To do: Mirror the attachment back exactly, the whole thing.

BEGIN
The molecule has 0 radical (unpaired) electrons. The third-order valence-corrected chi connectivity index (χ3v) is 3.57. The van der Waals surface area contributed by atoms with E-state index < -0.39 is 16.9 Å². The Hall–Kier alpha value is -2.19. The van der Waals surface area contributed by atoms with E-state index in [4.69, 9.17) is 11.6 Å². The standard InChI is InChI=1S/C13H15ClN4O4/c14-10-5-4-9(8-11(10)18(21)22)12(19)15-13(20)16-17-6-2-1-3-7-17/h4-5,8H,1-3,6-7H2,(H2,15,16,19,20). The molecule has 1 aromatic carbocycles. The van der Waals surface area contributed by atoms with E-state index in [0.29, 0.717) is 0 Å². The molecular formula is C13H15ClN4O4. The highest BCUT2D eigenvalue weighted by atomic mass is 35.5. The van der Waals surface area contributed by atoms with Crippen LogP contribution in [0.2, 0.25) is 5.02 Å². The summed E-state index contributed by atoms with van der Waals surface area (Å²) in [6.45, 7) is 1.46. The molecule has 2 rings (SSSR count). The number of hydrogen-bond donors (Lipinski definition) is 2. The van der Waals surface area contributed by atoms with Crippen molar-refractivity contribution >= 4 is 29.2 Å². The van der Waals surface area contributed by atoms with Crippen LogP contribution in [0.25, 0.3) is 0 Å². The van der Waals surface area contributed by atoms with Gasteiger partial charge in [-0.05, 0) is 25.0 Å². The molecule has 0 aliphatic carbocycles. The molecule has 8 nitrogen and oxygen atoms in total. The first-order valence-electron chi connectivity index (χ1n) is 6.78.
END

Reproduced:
The molecule has 0 radical (unpaired) electrons. The third-order valence-corrected chi connectivity index (χ3v) is 3.57. The van der Waals surface area contributed by atoms with E-state index < -0.39 is 16.9 Å². The Hall–Kier alpha value is -2.19. The van der Waals surface area contributed by atoms with E-state index in [4.69, 9.17) is 11.6 Å². The standard InChI is InChI=1S/C13H15ClN4O4/c14-10-5-4-9(8-11(10)18(21)22)12(19)15-13(20)16-17-6-2-1-3-7-17/h4-5,8H,1-3,6-7H2,(H2,15,16,19,20). The molecule has 1 aromatic carbocycles. The van der Waals surface area contributed by atoms with E-state index in [0.29, 0.717) is 0 Å². The molecular formula is C13H15ClN4O4. The highest BCUT2D eigenvalue weighted by atomic mass is 35.5. The van der Waals surface area contributed by atoms with Crippen LogP contribution in [0.2, 0.25) is 5.02 Å². The summed E-state index contributed by atoms with van der Waals surface area (Å²) in [6.45, 7) is 1.46. The molecule has 2 rings (SSSR count). The number of hydrogen-bond donors (Lipinski definition) is 2. The van der Waals surface area contributed by atoms with Crippen molar-refractivity contribution >= 4 is 29.2 Å². The van der Waals surface area contributed by atoms with Crippen LogP contribution in [0.25, 0.3) is 0 Å². The van der Waals surface area contributed by atoms with Gasteiger partial charge in [-0.05, 0) is 25.0 Å². The molecule has 0 aliphatic carbocycles. The molecule has 8 nitrogen and oxygen atoms in total. The first-order valence-electron chi connectivity index (χ1n) is 6.78.